10 Easy Tips to Go Green that Make a Big Difference

10 Easy Tips to Go Green that Make a Big Difference. Overwhelmed by the list of possible things to do to be more green? Check out these tips that give you the biggest bang for your time and energy. (Photos: Wind turbine in a grassy field, cloth diaper with owls on it on a table, basket of vegetables, ceiling fan)

As I scroll through the to-do list on my phone (yes, it’s that long), I breathe out a big, honking sigh. “Check to see if there’s anything else we can do from the energy audit” has been on there for more than a year. For God’s sake, that to-do item is older than my younger son. While I’m still not giving up on my dream of installing more insulation, I do like quick-hit, easy tips to go green.

In addition to drawing on my own knowledge, I asked some fellow green bloggers for their best tips to go green. Here are some ways you can get the biggest bang for the least time and effort:

Drive conservatively

Yes, I’m a boring person who drives a Prius and goes no more than 5 miles above the speed limit. But! Slowing down and being a smoother driver really can save you a serious amount of fuel. According to FuelEconomy.gov, you use 7% more gas (an extra $0.17$gallon) for every 5 miles above 50 mph you drive. Slamming on the brakes and the gas can also reduce your fuel economy 10 to 40%.

Celebrate Meatless Mondays

Animal agriculture, including dairy and meat, globally produce about 14% of the world’s greenhouse gases. While most of us aren’t going to go vegan anytime soon, more people eating vegetarian on a regular basis could make a big difference. The great thing is that there are a lot of awesome plant-based meals out there. I love Mark Bittman’s How to Cook Everything Vegetarian cookbook, which doesn’t fall into the common trap of just subbing out meat substitutes for real meat. All of the recipes stand on their own accord. Other vegetable-based dishes suggested by people on my Green and Sustainable Parenting Facebook group include vegetable chili with beans instead of meat, meatless tacos, chickpea curry, vegetable stir fry, vegetable frittatas, and Gado Gado. If the kids are apathetic at best, check out my post on eating vegetarian with kids.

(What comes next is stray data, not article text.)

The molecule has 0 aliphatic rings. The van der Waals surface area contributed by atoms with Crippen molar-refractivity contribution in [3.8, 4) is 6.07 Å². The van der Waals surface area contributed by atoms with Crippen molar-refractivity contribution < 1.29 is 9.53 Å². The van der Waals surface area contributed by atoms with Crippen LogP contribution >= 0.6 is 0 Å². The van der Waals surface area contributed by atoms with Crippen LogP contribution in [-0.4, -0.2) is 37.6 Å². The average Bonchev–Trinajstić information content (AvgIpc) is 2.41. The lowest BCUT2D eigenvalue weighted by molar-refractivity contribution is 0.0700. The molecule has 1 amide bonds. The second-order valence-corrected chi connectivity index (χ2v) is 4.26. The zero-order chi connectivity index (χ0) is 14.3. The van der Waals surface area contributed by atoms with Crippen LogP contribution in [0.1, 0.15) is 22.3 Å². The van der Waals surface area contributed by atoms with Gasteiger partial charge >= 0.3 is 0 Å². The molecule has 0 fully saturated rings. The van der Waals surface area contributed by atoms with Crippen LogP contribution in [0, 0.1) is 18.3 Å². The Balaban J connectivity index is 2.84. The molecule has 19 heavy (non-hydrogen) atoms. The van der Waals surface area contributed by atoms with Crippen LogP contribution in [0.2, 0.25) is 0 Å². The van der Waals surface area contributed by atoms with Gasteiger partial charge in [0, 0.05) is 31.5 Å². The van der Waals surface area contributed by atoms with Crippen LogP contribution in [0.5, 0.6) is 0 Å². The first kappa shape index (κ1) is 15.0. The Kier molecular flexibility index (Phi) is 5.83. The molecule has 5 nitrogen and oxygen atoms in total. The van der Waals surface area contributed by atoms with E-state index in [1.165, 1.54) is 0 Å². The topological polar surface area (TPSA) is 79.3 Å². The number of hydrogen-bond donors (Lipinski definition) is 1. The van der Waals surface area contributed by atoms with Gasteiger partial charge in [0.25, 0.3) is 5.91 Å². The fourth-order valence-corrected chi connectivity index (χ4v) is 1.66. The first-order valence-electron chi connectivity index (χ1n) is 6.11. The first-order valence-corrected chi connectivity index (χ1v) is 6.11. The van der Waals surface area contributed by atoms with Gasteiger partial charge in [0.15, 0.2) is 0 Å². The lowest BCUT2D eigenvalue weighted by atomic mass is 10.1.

Buy green power

Replacing fossil fuels with renewables for power generation is one of the biggest things we can do to reduce climate change and air pollution. This is also one place where putting your money where your mouth is has big effects! About half of the country’s population has the option to buy renewable electricity, either from your power supplier or a company competing with them. Many of suppliers offer the option to buy 20%, 50%, or 100% green power, particularly wind. While the actual electrons that reach your house are no different, buying green power supports the development of renewable power projects that provide electricity to people across the country. EnergySavers.gov has a tool for searching to see if your area has this option. Even if you can’t buy green power directly from your utility, you can buy Renewable Energy Credits, which support projects in a similar way.  For more information, check out your utility’s website or the U.S. Environmental Protection Agency’s guide to purchasing green power.

If you’re a little more ambitious, look into putting solar on your roof via leasing or a power purchase agreement. Unlike buying your own panels, both leasing and power purchase agreements allow a third-party company to own the panels. With a lease, you pay to eventually own the panels. With a power purchase agreement, you don’t even pay for them – you just lend the solar company your roof and then buy the electricity they produce. We have a power purchase agreement with SolarCity and have had a terrific experience. We also pay about the same amount or less for that electricity than we would through our local utility. (This isn’t sponsored – I just really love them!)

Be aware of the household cleaning products you buy or make your own